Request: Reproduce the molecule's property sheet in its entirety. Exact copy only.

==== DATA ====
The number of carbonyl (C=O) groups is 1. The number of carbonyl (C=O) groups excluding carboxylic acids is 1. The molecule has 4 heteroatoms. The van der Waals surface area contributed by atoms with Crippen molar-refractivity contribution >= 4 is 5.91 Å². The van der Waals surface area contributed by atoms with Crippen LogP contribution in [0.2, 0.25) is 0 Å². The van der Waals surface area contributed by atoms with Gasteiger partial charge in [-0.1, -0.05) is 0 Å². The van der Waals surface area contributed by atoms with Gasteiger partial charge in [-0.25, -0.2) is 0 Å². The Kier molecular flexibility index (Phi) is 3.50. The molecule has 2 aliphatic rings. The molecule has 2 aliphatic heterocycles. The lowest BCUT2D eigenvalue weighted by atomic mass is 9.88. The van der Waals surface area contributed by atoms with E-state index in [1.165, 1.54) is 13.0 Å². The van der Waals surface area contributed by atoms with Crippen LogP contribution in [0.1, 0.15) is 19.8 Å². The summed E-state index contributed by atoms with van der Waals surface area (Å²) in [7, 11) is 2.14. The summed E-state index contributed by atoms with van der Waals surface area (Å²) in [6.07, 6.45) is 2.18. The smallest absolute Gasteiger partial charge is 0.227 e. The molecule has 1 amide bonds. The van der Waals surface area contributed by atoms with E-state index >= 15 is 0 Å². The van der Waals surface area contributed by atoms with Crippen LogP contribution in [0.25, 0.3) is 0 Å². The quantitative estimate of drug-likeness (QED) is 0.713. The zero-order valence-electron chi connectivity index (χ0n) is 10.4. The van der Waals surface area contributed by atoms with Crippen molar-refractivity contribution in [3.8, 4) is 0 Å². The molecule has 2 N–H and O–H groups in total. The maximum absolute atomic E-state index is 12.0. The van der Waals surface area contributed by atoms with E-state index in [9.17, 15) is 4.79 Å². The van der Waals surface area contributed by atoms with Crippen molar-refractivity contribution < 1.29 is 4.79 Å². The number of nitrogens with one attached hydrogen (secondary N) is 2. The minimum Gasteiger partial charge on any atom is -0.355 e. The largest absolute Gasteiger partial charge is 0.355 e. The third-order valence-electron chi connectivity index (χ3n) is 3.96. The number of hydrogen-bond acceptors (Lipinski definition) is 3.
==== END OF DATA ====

The number of carbonyl (C=O) groups is 1. The number of carbonyl (C=O) groups excluding carboxylic acids is 1. The molecule has 4 heteroatoms. The van der Waals surface area contributed by atoms with Crippen molar-refractivity contribution >= 4 is 5.91 Å². The van der Waals surface area contributed by atoms with Crippen LogP contribution in [0.2, 0.25) is 0 Å². The van der Waals surface area contributed by atoms with Gasteiger partial charge in [-0.1, -0.05) is 0 Å². The van der Waals surface area contributed by atoms with Gasteiger partial charge in [-0.25, -0.2) is 0 Å². The Kier molecular flexibility index (Phi) is 3.50. The molecule has 2 aliphatic rings. The molecule has 2 aliphatic heterocycles. The lowest BCUT2D eigenvalue weighted by atomic mass is 9.88. The van der Waals surface area contributed by atoms with E-state index in [1.165, 1.54) is 13.0 Å². The van der Waals surface area contributed by atoms with Crippen LogP contribution in [0.1, 0.15) is 19.8 Å². The summed E-state index contributed by atoms with van der Waals surface area (Å²) in [7, 11) is 2.14. The summed E-state index contributed by atoms with van der Waals surface area (Å²) in [6.07, 6.45) is 2.18. The smallest absolute Gasteiger partial charge is 0.227 e. The molecule has 1 amide bonds. The van der Waals surface area contributed by atoms with E-state index >= 15 is 0 Å². The van der Waals surface area contributed by atoms with Crippen LogP contribution in [0.25, 0.3) is 0 Å². The quantitative estimate of drug-likeness (QED) is 0.713. The zero-order valence-electron chi connectivity index (χ0n) is 10.4. The van der Waals surface area contributed by atoms with Crippen molar-refractivity contribution in [3.8, 4) is 0 Å². The molecule has 2 N–H and O–H groups in total. The maximum absolute atomic E-state index is 12.0. The van der Waals surface area contributed by atoms with E-state index in [9.17, 15) is 4.79 Å². The van der Waals surface area contributed by atoms with Crippen molar-refractivity contribution < 1.29 is 4.79 Å². The number of nitrogens with one attached hydrogen (secondary N) is 2. The minimum Gasteiger partial charge on any atom is -0.355 e. The largest absolute Gasteiger partial charge is 0.355 e. The third-order valence-electron chi connectivity index (χ3n) is 3.96. The number of hydrogen-bond acceptors (Lipinski definition) is 3.